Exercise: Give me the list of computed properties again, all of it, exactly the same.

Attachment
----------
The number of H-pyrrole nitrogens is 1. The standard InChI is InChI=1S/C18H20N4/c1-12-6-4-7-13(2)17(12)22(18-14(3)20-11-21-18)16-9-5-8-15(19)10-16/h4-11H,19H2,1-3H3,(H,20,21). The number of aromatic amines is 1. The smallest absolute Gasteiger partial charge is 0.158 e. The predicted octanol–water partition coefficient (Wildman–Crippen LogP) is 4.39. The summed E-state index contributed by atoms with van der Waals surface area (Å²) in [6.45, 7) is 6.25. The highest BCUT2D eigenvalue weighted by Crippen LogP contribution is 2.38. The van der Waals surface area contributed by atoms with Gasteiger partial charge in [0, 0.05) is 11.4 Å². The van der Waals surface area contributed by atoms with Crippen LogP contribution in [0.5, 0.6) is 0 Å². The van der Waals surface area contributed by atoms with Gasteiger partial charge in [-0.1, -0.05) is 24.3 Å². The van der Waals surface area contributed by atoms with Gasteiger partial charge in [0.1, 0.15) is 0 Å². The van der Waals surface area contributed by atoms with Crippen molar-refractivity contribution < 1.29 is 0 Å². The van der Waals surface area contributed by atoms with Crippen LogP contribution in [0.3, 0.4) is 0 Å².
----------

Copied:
The number of H-pyrrole nitrogens is 1. The standard InChI is InChI=1S/C18H20N4/c1-12-6-4-7-13(2)17(12)22(18-14(3)20-11-21-18)16-9-5-8-15(19)10-16/h4-11H,19H2,1-3H3,(H,20,21). The number of aromatic amines is 1. The smallest absolute Gasteiger partial charge is 0.158 e. The predicted octanol–water partition coefficient (Wildman–Crippen LogP) is 4.39. The summed E-state index contributed by atoms with van der Waals surface area (Å²) in [6.45, 7) is 6.25. The highest BCUT2D eigenvalue weighted by Crippen LogP contribution is 2.38. The van der Waals surface area contributed by atoms with Gasteiger partial charge in [0, 0.05) is 11.4 Å². The van der Waals surface area contributed by atoms with Crippen LogP contribution in [0.5, 0.6) is 0 Å². The van der Waals surface area contributed by atoms with Gasteiger partial charge in [-0.1, -0.05) is 24.3 Å². The van der Waals surface area contributed by atoms with Gasteiger partial charge in [0.1, 0.15) is 0 Å². The van der Waals surface area contributed by atoms with Crippen molar-refractivity contribution < 1.29 is 0 Å². The van der Waals surface area contributed by atoms with Crippen LogP contribution in [0.3, 0.4) is 0 Å².